Letters to the Editor

Print edition : March 27, 2020

‘Honour’ killings

THE Cover Story article “In the name of honour” (March 13) rightly observes that Tamil Nadu has become a classic example of a paradox: a State with a history of the Self-Respect Movement, rationalism and women’s liberation and achievements in the sphere of education becoming home to the killing of young couples in the name of caste. One thought caste killings were a phenomenon of northern India.

Interestingly, few caste killings in Tamil Nadu appear to involve Brahmins. This was evident in Sri Lanka, where Tamil society was dominated by the Vellalas, but that did not make it any less casteist.

It is the responsibility of the Dravidian parties, which trace their ideological origins to Periyar E.V. Ramasamy’s Self-Respect Movement, to ensure that their transformative politics does not end up in the empowerment of only certain castes.

Priyadarshi Dutta, New Delhi

THE judgments in the Lata Singh and Nitish Katara cases have given the progressive sections of society the impetus to fight the practice of “honour killings” tooth and nail. Caste is the bane of India and needs to be eradicated.

People with a feudal mentality go to the extent of killing their own blood relatives to maintain the “supremacy” of their castes.

S. Murali, Vellore, Tamil Nadu

Reservation

THIS is with reference to the article “Row over verdict” (March 13). It is my personal view that promotion should be based only on one’s merit and performance and not on the basis of caste.

Ashok Nihalani, Pune, Maharashtra

Dr Kafeel Khan

IT is beyond comprehension that the authorities in Uttar Pradesh are baying for Dr Kafeel Khan’s blood even after a court acquitted him of all the charges against him and a government-appointed commission absolved him of the charges of medical negligence and corruption (“A case of vendetta”, March 13).

Those responsible for the shoddy deals at the BRD Medical College, Gorakhpur, in tandem with the powers-that-be obviously find him a thorn in the flesh and want to hound him on cooked-up charges.

Ayyasseri Raveendranath, Aranmula, Kerala

Indian Army

WITH the Supreme Court’s landmark judgment relating to permanent commissions for women officers in the Indian Army, India joins the ranks of more than a dozen countries where women serve in combat roles (“A bastion breached”, March 13). The fact that the Army chief expressed his confidence in women officers and is preparing a road map to grant permanent commissions to eligible women officers will go a long way in not only lifting their spirits but also giving them enough confidence to meet challenges successfully. The historic ruling is a morale-booster for women officers.

K.R. Srinivasan, Secunderabad, Telangana

New Delhi

Arvind Kejriwal stubbornly beating the drum of the Aam Aadmi Party’s verifiable achievements without getting caught up in the BJP’s ridiculous accusations of him being anti-Hindu, anti-nationalist and a terrorist endeared him to Delhi voters from all castes, classes and corners of India (“Winning formula”, February 28).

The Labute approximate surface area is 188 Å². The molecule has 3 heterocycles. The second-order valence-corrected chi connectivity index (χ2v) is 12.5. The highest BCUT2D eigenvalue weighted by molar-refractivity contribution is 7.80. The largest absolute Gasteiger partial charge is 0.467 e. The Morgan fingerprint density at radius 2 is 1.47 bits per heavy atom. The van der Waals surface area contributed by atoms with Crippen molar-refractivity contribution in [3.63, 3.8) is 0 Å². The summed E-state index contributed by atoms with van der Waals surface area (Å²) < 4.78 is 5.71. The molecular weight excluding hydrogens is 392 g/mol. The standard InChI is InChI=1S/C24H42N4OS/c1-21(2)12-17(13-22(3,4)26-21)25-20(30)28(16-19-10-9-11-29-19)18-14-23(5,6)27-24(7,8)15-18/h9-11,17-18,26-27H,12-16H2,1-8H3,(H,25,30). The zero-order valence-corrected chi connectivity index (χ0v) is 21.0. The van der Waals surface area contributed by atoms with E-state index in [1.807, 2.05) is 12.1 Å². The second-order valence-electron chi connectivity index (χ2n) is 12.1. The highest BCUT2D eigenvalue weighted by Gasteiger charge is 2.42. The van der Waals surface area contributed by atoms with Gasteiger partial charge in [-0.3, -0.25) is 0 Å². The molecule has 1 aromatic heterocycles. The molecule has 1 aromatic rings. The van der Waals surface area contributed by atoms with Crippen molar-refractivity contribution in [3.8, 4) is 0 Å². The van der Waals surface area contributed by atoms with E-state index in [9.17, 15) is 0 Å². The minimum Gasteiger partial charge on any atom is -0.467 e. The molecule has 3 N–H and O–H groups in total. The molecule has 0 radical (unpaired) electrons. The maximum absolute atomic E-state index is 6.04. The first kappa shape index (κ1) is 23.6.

All the BJP’s attempts throughout its campaign led by various Union Ministers, Chief Ministers and MPs under the leadership of Home Minister Amit Shah failed to influence the voters or hijack AAP leaders, a popular technique the BJP uses to deflate its opponents. The AAP remained intact and focussed on its target of getting an opportunity to serve and better the lives of the people of Delhi.

M.N. Bhartiya, Alto-Porvorim, Goa

CAA

IT is shameful that atrocities are being committed against Muslims in Uttar Pradesh and Bihar (“Reign of terror”, January 17). Did Muslims commit any crime against Hindus? Have Hindus lost their tolerance? The Citizenship (Amendment) Act has led to protests and unnecessary violence. The government at the Centre should be concerned about providing the common man with basic amenities, generating employment for the youth, improving the economy, and so on. Is Gandhiji’s vision of India only a dream?

E.M. Khan, Bengaluru

A letter from the Editor


Dear reader,

The COVID-19-induced lockdown and the absolute necessity for human beings to maintain a physical distance from one another in order to contain the pandemic has changed our lives in unimaginable ways. The print medium all over the world is no exception.

As the distribution of printed copies is unlikely to resume any time soon, Frontline will come to you only through the digital platform until the return of normality. The resources needed to keep up the good work that Frontline has been doing for the past 35 years and more are immense. It is a long journey indeed. Readers who have been part of this journey are our source of strength.

Subscribing to the online edition, I am confident, will make it mutually beneficial.

Sincerely,

R. Vijaya Sankar

Editor, Frontline

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